fractures and occur most often as the result of a simple fall in an
older patient with osteoporosis. The proximal humerus may also be
fractured in younger patients as the result of high-energy trauma, and
evaluation and management of associated injuries to the head, spine,
chest, or other vital areas may take precedence over the shoulder
indications for surgical versus nonoperative management of many
proximal humeral fractures. Furthermore, differences of opinion abound
regarding whether internal fixation or arthroplasty provide better
outcomes in selected fracture patterns. With the introduction of
peri-articular locked plates in the past decade, the treatment of
proximal humeral fractures has undergone a profound change.
fractures is the institution of early range of motion. Shoulder
function depends on the complex interaction of the glenohumeral and
scapulothoracic motion, as well as the interplay of 7 or more
muscle-tendon units. Soft-tissue scarring or loss of the gliding
surfaces can leave the shoulder stiff and painful and results in poor
outcomes. If a fracture of the proximal humerus is either unacceptably
displaced or too unstable to allow early motion, then operative
intervention should be considered to restore anatomy and useful
shoulder function. Whether surgery is done by open reduction and
fixation of the fracture or by prosthetic replacement depends on the
patient’s needs and expectations, fracture pattern, bone quality,
available implants, and the experience of the surgeon.
understood to treat proximal humeral fractures successfully. Fractures
of the proximal humerus occur in typical patterns that are influenced
by muscular insertions that cause predictable displacement of the
fracture fragments (Fig. 3.1). Although the
Neer classification is often used for surgical decision making,
multiple authors have shown that interobserver and intraobserver
interpretations of plain radiographs vary widely. Fractures of the
proximal humerus can involve the surgical neck and/or the tuberosities.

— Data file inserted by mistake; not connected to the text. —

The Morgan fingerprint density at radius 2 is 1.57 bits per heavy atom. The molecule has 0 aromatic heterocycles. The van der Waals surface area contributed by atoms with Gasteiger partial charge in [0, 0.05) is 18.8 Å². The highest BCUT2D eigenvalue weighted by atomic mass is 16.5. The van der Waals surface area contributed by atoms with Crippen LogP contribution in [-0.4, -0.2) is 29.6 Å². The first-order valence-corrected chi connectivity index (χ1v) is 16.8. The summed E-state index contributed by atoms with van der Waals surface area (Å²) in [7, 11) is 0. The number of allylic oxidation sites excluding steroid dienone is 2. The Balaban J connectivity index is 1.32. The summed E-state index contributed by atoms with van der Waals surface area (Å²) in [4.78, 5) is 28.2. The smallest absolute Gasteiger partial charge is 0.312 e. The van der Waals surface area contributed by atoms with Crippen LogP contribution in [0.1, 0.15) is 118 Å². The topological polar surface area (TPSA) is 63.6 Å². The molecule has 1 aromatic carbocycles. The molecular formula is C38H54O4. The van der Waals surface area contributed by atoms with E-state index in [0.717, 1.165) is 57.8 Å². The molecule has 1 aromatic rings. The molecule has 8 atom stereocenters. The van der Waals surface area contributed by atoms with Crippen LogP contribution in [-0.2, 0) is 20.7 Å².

Also, fracture displacement affects the biomechanical function of the
and the vascularity of the fracture fragments. The inherent stability
of the fracture is another factor affecting decision making. A fracture
is considered stable if displacement is minimal and the patient will
tolerate early functional motion. These fractures are usually treated
nonoperatively. Surgery is indicated when fracture instability prevents
early motion or when fracture displacement is sufficiently great that
functional impairment is likely.
Figure 3.1. Drawing of the pathoanatomy of proximal humeral fractures.
associated with anterior shoulder dislocation, and displaced tuberosity
fragments should be reduced and fixed. Tension-band techniques with
heavy suture or wire can be utilized, or screw fixation may be
considered when comminution is minimal and bone quality is good.
Isolated lesser-tuberosity fractures are uncommon and may occur with
posterior shoulder dislocations. Large lesser-tuberosity fragments may
require open reduction and fixation if they are significantly displaced.
be nondisplaced or displaced, simple or comminuted. Displaced
surgical-neck fractures in physiologically young patients should be
treated by reduction and fixation. A number of fixation techniques have
been employed, including T-plate fixation, percutaneous pinning,
tension-band wiring, and intramedullary nailing. With the advent of
peri-articular locking plates, these methods of treatment have been
rendered obsolete (Fig. 3.2). Locked plates
dramatically increase angular stability, minimize screw toggle, and
allow early range of motion in the shoulder. Therefore, locking plates
are indicated for nearly every fracture of the proximal humerus for
which surgical treatment is necessary.
various combinations of elementary fracture patterns. Three-part
fractures generally represent the combination of surgical neck and
greater-tuberosity fractures (Fig. 3.3). For